21.05.2019

Review: David Bowie’s ‘Lazarus’ breathes new life into the Starman’s legacy

Lazarus
Photo: Jeff Busby

★★★★

Words by James Robertson

Unlike the original myth of Lazarus, David Bowie will not be resurrected anytime soon. So, it’s the job of the musical, coincidentally entitled Lazarus, to continue his breathtaking legacy. First opening on Broadway in 2015, the production has finally landed in the Playhouse Theatre at Arts Centre Melbourne to take Bowie fans on a rollercoaster ride of a musical.

Serving as a spiritual sequel to The Man Who Fell to Earth, and based on the book of the same name, Lazarus tells the story of Thomas Jerome Newton (Chris Ryan) and follows his life languishing on Earth. Newton is trapped on our world, can’t return to his home planet and, with the loss of his dearest Mary Lou, drinks away the days in his lonely apartment. It’s only when Elly (Phoebe Panaretos) falls for Newton do the voices in his head begin to take over.

The musical is by no means conventional in its storytelling and you’ll probably be left scratching your head in confusion by the end. However, this vagueness only lends itself to the absurd mystique of the whole production. It gives an interesting insight into the man himself, as many of the facets of alcoholism and alienation would have been relatable to Bowie during his life.

Those hoping to hear Bowie’s hits will be the happiest of the lot. Numerous tracks appear in the score, such as ‘It’s No Game (Part 1)’ from 1980’s Scary Monsters (and Super Creeps), and more recent EP b-sides like ‘Killing A Little Time’ and ‘When I Met You’. Some songs will be unknown to the casual Bowie listener, but they give the production a voice of its own, as it thankfully does not sacrifice its story for the sake of crowd favourites. Nevertheless, ‘Heroes’ doesn’t fail to bring a tear to the eye, with a beautifully stripped-down, ballad rendition of the epic anthem.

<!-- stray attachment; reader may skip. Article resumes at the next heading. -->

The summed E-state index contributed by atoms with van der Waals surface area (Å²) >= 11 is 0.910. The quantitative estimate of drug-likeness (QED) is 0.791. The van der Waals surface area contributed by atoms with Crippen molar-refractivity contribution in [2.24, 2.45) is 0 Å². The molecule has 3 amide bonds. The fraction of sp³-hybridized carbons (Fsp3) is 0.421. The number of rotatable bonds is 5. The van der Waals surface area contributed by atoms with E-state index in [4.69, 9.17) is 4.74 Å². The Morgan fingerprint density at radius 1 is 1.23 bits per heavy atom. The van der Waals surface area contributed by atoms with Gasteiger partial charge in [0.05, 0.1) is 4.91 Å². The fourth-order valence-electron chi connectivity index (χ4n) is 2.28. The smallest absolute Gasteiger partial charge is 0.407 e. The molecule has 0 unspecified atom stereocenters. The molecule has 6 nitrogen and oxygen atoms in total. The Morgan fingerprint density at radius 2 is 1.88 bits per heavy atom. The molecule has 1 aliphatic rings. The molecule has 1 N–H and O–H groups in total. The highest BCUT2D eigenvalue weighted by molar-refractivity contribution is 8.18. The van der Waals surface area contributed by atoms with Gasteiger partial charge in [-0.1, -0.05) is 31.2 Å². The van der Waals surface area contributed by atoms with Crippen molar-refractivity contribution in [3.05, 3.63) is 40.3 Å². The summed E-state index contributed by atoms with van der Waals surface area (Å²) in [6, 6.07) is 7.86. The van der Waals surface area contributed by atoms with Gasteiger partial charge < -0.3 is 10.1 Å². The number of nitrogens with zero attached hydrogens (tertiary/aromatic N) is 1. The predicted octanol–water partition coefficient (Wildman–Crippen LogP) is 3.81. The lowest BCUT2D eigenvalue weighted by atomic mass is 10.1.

The band really impressed with their accurate renderings of Bowie’s original songs, especially packing a punch with their rousing performance of ‘Absolute Beginners’. The cast is equally impressive, with Emily Milledge lending her angelic voice to some of the most emotional tracks. New Zealand-Australian singer iOTA delights in his embodiment of classic Bowie characters, like the villainous Thin White Duke who wreaks murderous havoc. But it’s Chris Ryan’s portrayal of Newton that drives Lazarus, as his vocal performances are some of the most powerfully commanding of the whole show.

Visually rich projections work across the stage to always keep the audience interested, along with intriguingly colourful costuming and explosive dance accompaniment to boot.

The cast and crew of Lazarus’ Australian premiere should be proud for staging David Bowie’s Broadway passion project, one of the last major works he would make before his untimely death. It serves as an invigorating blast of superb musical fun and continues to further the Starman’s musical message from beyond the grave.

Lazarus is running at Arts Centre Melbourne’s Playhouse Theatre until Sunday June 9. For more information, head to the Arts Centre website.